City aims for local Target

By M. Robert Berg

The city of DeKalb will help the new Target department store become a reality with $2.48 million in grants and loans as incentive to build the store.

The city council approved a resolution Monday night for a development agreement between the city and Dial Realty, Inc. Dial is planning to build a Target store on Route 23, between Barber Greene Road and Oakland Drive.

The loans and grants to Dial would come in three parts, as stated by City Manager Bill Nicklas in a memo to the council.

In the first part, the city will advance $1.2 million to the developer within 30 days of the council’s approval of the initial Target store. But if the store is not built, the city will get its money back, according to Nicklas.

“(The agreement) guarantees the return of the $1.2 million advance to the city over time through property tax payments in the event that the store is never finished and occupied,” Nicklas stated in the memo.

Dial will receive another $680,000 within 90 days of the initial $1.2 million advance. Dial has agreed that the property next to the initial Target store be assessed a market value over its actual value, so the city will get back this $680,000 if this part of the property is not developed, according to Nicklas.

Both grants by the city are protected expenditures through a taxing agreement. Dial has agreed to be overtaxed by the city if it does not fulfill its promise to build a Target store and an unnamed grocery outlet next to Target, according to the development agreement passed by the council. If the Target and grocery store are constructed, these over-assessments become void.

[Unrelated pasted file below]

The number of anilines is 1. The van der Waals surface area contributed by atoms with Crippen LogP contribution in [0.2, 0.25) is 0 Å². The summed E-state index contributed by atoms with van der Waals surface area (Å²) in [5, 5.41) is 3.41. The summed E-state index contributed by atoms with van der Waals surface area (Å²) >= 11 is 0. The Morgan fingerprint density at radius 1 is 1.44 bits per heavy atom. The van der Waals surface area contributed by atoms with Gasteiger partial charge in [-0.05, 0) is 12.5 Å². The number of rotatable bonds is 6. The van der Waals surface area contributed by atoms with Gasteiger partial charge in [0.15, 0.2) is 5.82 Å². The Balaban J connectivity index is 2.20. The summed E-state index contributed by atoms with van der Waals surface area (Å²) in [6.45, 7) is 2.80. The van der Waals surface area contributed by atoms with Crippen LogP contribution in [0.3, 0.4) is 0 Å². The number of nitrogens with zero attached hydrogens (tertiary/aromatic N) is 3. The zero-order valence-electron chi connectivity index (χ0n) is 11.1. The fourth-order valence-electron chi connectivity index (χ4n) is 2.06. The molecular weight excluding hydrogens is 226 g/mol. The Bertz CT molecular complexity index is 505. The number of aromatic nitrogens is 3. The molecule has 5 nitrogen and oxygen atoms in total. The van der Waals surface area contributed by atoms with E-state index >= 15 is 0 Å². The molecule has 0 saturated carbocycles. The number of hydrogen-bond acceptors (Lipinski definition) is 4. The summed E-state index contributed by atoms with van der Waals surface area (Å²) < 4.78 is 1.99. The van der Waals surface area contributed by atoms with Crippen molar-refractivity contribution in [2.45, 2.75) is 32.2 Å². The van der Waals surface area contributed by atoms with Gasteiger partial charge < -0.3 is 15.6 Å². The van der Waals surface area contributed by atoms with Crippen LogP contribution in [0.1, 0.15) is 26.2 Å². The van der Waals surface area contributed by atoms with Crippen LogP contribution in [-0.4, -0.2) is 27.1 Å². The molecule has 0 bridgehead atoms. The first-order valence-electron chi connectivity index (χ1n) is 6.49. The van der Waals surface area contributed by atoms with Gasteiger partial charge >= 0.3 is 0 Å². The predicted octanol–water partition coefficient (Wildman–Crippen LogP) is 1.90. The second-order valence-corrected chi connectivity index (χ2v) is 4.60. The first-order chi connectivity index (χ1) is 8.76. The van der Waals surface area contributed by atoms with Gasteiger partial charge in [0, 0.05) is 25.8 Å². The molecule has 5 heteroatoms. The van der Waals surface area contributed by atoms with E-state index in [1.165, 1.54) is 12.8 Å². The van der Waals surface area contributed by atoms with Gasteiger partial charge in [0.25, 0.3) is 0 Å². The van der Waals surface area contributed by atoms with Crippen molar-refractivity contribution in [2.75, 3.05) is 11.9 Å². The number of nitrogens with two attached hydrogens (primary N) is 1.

An issue of concern to many residents at a public hearing two weeks ago was a wetlands area located on the property.

As of now, there are two natural wetlands areas on the property. With the council’s approval, and with pending approval of the Corps of Engineers, Dial can build a retention pond joining the two wetlands that will serve as a rainwater reservoir.

“The city advances a $600,000 line of credit to begin the wetland/retention pond construction,” Nicklas stated. “This line of credit would be used to reimburse actual, eligible expenditures, and would revert to a loan within 12 months of Corps approval.”

Also, the city will retain ownership of this pond and other “green areas” outside the commercial space on the site so the city can control its preservation, Nicklas stated.